But remember: you’re not making repeated sales of the same book to the same customer. Therefore, every person who encounters and buys your first-in-series is seeing it and reading it for the first time (statistically speaking.) Therefore, there is no reason to consider historical pricing – what you did two years ago has no bearing on what this reader sees today. They didn’t see you two years ago! Also, the reader who just found you isn’t going to scroll down, see your publication date, and base a buy decision on that: they’re going to be looking at cover, title, blurb, price. Usually in that order. Sometimes they’ll download a sample, read, and then by the time they see price, they’ve already decided to buy (or they wouldn’t have made it that far), and as long as the price isn’t out of their impulse purchase range, it’s a non-factor.

      Last but actually the point of the whole thing: authors write for whatever reasons they write. Indies publish to make money. Devaluing your older work, and setting prices based on perceived worth due to age or place in series instead of what the market will bear will… usually make you less money, without significantly broadening your reach and discoverability. If the market will bear $4.99 (which is less than I’d pay for a 16-oz quad-shot mocha indulgence I’ll drink in less than half the time it takes to read the book), why would I undercut myself and only price it at $2.99? That way lies not being able to pay the electric bill, much less buy a mocha to soothe my brain while researching for the next book.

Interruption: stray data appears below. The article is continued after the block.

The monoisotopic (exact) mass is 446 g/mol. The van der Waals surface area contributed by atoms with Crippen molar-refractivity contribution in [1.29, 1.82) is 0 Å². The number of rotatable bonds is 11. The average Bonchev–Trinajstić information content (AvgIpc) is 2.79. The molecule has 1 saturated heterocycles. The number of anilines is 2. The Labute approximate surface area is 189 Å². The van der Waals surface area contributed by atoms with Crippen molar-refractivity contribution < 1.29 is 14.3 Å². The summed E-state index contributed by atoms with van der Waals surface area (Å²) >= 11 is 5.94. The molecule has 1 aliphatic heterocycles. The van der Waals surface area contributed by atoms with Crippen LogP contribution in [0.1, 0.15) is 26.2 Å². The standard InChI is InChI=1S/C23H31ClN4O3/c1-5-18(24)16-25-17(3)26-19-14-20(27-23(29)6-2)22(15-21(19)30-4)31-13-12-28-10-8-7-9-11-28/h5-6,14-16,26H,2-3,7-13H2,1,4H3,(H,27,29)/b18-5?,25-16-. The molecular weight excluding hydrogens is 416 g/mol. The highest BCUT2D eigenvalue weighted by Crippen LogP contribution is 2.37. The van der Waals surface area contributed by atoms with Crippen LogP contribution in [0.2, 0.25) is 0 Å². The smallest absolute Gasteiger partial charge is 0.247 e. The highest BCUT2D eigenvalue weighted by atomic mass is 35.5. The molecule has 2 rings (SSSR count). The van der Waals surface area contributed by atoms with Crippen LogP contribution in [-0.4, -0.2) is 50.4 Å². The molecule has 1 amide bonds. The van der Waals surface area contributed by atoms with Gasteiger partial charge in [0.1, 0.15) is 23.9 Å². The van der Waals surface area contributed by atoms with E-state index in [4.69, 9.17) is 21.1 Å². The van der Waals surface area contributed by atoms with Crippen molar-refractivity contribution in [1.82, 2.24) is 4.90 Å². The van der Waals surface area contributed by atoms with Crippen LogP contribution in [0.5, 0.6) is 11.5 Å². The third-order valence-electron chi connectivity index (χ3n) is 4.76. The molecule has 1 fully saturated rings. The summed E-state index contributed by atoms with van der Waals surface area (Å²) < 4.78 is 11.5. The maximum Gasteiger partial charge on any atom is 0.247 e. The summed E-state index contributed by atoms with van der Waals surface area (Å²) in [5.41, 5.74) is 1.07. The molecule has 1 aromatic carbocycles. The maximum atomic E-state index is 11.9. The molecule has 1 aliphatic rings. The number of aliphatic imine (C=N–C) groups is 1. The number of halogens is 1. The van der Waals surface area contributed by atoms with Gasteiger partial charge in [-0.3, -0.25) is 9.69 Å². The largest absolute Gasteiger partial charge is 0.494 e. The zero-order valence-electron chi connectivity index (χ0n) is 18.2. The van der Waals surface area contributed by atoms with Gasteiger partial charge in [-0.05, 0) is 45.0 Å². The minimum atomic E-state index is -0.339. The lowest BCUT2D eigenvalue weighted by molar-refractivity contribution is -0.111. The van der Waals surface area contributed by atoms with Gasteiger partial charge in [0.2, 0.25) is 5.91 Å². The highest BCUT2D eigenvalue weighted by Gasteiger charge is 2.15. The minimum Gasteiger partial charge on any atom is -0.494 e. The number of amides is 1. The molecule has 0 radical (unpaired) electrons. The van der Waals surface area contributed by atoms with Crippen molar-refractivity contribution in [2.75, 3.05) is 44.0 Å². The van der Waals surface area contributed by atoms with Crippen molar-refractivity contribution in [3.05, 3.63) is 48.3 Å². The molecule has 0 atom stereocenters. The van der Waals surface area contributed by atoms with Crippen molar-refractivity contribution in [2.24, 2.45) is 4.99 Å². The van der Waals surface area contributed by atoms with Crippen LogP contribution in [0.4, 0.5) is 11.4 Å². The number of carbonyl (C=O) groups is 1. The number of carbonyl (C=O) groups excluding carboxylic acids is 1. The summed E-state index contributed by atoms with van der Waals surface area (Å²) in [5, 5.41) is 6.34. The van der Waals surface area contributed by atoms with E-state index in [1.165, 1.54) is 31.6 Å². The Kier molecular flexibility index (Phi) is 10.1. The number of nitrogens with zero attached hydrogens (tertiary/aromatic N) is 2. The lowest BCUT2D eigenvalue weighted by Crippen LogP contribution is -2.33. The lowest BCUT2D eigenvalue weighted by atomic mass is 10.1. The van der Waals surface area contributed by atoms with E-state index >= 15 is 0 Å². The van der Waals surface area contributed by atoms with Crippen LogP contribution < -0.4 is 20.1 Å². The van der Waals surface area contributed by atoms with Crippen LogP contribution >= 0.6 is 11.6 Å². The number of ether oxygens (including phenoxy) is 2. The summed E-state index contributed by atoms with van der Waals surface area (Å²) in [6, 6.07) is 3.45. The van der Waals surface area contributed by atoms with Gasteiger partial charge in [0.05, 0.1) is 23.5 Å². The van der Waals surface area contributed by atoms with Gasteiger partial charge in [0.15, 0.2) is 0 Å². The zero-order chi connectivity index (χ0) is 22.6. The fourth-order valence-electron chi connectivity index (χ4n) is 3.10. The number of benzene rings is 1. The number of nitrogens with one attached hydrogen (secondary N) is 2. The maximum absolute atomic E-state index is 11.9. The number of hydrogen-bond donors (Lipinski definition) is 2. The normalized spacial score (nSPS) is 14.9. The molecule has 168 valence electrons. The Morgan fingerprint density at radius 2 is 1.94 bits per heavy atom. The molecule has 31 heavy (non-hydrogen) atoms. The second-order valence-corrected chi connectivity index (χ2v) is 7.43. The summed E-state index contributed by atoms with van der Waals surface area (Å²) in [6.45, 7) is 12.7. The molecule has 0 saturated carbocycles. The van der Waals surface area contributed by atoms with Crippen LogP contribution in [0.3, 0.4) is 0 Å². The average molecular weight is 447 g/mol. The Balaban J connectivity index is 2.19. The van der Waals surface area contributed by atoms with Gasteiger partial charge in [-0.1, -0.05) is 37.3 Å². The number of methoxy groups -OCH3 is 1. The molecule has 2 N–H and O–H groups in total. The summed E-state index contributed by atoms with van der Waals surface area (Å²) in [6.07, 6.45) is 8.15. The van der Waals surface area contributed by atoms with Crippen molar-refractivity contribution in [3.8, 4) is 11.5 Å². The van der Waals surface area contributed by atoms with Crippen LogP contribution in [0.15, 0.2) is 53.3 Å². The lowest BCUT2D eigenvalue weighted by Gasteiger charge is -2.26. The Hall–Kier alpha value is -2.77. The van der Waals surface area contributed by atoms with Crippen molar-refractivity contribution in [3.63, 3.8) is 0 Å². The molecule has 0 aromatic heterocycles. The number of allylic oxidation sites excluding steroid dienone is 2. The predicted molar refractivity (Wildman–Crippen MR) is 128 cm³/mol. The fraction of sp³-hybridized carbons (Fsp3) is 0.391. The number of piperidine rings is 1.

1. On the question of dropping price as the novel ages, the counterexample I can think of where this works is video games. If you want the latest hot game, you’re going to pay $50-60 bucks for it. Wait a few months, and the price will drop to $40. A few more months and it’ll be down to $30. After a year or two, it will probably stabilize around $20. Video games also aren’t produce, a game doesn’t go bad after a year, but the producers appear to be trying to capitalize on how many people will buy for how much money. After about three months, everyone who was willing to pay $60 for the game already has, and if you want to sell any more, you need to lower the price.

        Trad publishers do something similar, I think, by releasing the hardcover a year or so before the paperback. There isn’t an explicit change in price for the same product, but the more expensive version goes out first, and the fans who absolutely cannot wait to read it pay the premium for the hardcover (or in the case of Baen, the e-arc). Those who like it but want to save their pennies will wait for the mmpb.